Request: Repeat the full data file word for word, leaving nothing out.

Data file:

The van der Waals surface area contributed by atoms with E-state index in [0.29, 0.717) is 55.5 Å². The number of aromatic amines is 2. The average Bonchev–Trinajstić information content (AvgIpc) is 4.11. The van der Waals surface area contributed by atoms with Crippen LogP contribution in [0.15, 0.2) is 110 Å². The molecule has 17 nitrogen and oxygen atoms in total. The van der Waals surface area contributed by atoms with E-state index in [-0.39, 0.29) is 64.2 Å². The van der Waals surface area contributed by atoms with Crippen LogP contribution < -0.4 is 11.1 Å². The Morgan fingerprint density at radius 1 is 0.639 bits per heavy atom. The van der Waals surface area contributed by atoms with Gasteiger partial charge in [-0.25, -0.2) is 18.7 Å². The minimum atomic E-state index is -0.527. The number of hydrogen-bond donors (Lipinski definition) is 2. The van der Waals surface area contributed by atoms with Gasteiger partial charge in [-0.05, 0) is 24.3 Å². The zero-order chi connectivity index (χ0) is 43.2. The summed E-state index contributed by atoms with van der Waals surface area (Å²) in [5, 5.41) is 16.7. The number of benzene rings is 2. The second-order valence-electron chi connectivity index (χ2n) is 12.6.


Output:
The van der Waals surface area contributed by atoms with E-state index in [0.29, 0.717) is 55.5 Å². The number of aromatic amines is 2. The average Bonchev–Trinajstić information content (AvgIpc) is 4.11. The van der Waals surface area contributed by atoms with Crippen LogP contribution in [0.15, 0.2) is 110 Å². The molecule has 17 nitrogen and oxygen atoms in total. The van der Waals surface area contributed by atoms with E-state index in [-0.39, 0.29) is 64.2 Å². The van der Waals surface area contributed by atoms with Crippen LogP contribution < -0.4 is 11.1 Å². The Morgan fingerprint density at radius 1 is 0.639 bits per heavy atom. The van der Waals surface area contributed by atoms with Gasteiger partial charge in [-0.25, -0.2) is 18.7 Å². The minimum atomic E-state index is -0.527. The number of hydrogen-bond donors (Lipinski definition) is 2. The van der Waals surface area contributed by atoms with Gasteiger partial charge in [-0.05, 0) is 24.3 Å². The zero-order chi connectivity index (χ0) is 43.2. The summed E-state index contributed by atoms with van der Waals surface area (Å²) in [5, 5.41) is 16.7. The number of benzene rings is 2. The second-order valence-electron chi connectivity index (χ2n) is 12.6.